Murray Morrison

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Murray Morrison (1820–1871) was a California State Assembly member, president of the Los Angeles Common Council and a judge of the Superior Court.

Biography[edit]

Morrison was born in 1820 in Southern Illinois and was graduated from the Roman Catholic college of St. Louis, Missouri. He emigrated to California in 1849, where he settled in Sacramento and set up a law practice. In 1850 he was called "Maj. Murray Morrison" and was on a committee of managers for a Fourth of July celebration, the first one after statehood.[1]" In Sacramento, Morrison eventually partnered with Todd Robinson, but later moved to San Francisco, where his business partner was J.P. Hoge.[1]

His brothers were Don Morrison, a member of the U.S. Congress from Illinois, and H.F. Morrison, judge of the 4th Judicial District of California. Murray Morrison was married in 1862 to Jennie White, the daughter of Thomas J. White, speaker of the Assembly in the first California Legislatere.[1][2]

Murray Morrison moved to Los Angeles in 1858 and died there of "an attack of erysipelas in the face" on December 18, 1871,[1] leaving his wife, Jennie. She survived him by only six days.[3]

Business transactions[edit]

In February 1861, while an Assembly member, Morrison "learned of the willingness of Eastern capitalists" to build a railroad between Los Angeles and the harbor at Wilmington or San Pedro, south of the city. within 18 months, provided the county would subscribe $100,000 and the city $50,000 to pay for it.[4] He and his partner, Abel Stearns, secured a franchise to build the line from Los Angeles to the port at San Pedro, but it was not possible to raise the promised money because of the Civil War, and the project was halted.[5]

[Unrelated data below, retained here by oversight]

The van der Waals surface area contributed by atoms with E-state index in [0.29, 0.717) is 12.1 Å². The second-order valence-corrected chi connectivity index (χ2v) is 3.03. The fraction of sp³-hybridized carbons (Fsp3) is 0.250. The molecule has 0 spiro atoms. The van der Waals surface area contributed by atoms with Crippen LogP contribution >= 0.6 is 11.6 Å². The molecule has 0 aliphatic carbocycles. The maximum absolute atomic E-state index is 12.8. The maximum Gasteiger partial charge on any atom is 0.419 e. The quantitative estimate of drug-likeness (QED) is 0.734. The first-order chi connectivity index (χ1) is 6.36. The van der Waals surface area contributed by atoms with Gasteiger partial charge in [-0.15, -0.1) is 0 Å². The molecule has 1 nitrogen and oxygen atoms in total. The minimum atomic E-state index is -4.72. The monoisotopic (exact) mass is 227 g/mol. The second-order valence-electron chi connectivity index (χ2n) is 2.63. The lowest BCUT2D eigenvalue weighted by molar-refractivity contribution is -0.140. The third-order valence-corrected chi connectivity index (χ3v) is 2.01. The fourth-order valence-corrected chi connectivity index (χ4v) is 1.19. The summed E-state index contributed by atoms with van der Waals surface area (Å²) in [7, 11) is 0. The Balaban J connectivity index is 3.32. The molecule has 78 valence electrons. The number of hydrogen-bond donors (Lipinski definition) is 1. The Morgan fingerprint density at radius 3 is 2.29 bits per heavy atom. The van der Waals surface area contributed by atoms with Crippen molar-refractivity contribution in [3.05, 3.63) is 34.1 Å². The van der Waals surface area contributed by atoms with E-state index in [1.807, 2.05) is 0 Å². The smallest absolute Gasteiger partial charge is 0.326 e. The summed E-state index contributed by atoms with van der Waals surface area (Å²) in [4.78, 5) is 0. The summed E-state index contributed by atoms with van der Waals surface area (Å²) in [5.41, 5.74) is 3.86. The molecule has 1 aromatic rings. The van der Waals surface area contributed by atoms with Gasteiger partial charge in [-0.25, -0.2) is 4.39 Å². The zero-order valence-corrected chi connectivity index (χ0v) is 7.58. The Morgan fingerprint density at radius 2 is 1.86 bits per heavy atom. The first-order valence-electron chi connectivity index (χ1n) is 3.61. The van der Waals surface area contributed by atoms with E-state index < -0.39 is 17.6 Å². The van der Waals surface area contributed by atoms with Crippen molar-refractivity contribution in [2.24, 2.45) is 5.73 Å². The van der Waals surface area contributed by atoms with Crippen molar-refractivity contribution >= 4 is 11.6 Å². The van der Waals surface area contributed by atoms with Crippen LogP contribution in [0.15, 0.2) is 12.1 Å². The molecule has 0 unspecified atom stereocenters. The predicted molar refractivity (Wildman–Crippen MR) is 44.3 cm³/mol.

Public service[edit]

On May 7, 1866, Morrison was elected to the Los Angeles Common Council and was named to its presidency, where he served until June 1, 1868, when he resigned from the council.[6]

References[edit]

  1. ^ a b c d "The Late Hon. Murray Morrison, District Judge of the 17th Judicial District," Los Angeles Daily News, December 20, 1871, page 3
  2. ^ Newmark, pages 186 and 436
  3. ^ Newmark, page 436
  4. ^ Newmark, page 295
  5. ^ John R. Signor, The Los Angeles and Salt Lake Railroad Company, Golden West Books, San Marino, California (1968), ISBN 0-87095-101-7, page 17
  6. ^ Los Angeles City Officials. The city officials elected May 6, 1867, "were deposed and with few exceptions the officials elected the previous year (May 7, 1866) remained in office. They officiated until April 6, 1866[,] when a new group of officials was elected, which[,] although certified on April 9, never took office. The 1866/67 administration, with a few changes[,] continued to function from April 20th to the regular election changed . . . to December 7, 1868. In other words, with the exception of the time from May 6, to August 8, 1867, the governing body elected May 7, 1868, actually served until December 7, 1868."